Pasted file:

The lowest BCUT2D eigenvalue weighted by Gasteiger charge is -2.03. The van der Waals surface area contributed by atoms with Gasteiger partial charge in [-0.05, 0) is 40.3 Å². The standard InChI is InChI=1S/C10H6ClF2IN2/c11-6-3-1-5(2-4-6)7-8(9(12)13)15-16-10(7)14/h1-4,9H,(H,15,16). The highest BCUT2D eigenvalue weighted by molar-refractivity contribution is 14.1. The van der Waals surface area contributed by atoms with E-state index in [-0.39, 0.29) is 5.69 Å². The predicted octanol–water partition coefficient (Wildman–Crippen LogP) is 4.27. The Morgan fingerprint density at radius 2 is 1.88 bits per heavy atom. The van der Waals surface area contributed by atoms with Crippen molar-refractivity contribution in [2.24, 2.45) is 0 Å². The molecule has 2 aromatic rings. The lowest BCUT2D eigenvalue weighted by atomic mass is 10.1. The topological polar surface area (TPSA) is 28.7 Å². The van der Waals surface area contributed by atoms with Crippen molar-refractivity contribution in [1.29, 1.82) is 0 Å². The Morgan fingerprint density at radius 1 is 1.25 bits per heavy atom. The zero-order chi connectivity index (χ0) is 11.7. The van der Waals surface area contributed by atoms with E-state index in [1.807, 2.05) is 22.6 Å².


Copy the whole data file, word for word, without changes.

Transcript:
The lowest BCUT2D eigenvalue weighted by Gasteiger charge is -2.03. The van der Waals surface area contributed by atoms with Gasteiger partial charge in [-0.05, 0) is 40.3 Å². The standard InChI is InChI=1S/C10H6ClF2IN2/c11-6-3-1-5(2-4-6)7-8(9(12)13)15-16-10(7)14/h1-4,9H,(H,15,16). The highest BCUT2D eigenvalue weighted by molar-refractivity contribution is 14.1. The van der Waals surface area contributed by atoms with E-state index in [-0.39, 0.29) is 5.69 Å². The predicted octanol–water partition coefficient (Wildman–Crippen LogP) is 4.27. The Morgan fingerprint density at radius 2 is 1.88 bits per heavy atom. The van der Waals surface area contributed by atoms with Crippen molar-refractivity contribution in [2.24, 2.45) is 0 Å². The molecule has 2 aromatic rings. The lowest BCUT2D eigenvalue weighted by atomic mass is 10.1. The topological polar surface area (TPSA) is 28.7 Å². The van der Waals surface area contributed by atoms with Crippen molar-refractivity contribution in [1.29, 1.82) is 0 Å². The Morgan fingerprint density at radius 1 is 1.25 bits per heavy atom. The zero-order chi connectivity index (χ0) is 11.7. The van der Waals surface area contributed by atoms with E-state index in [1.807, 2.05) is 22.6 Å².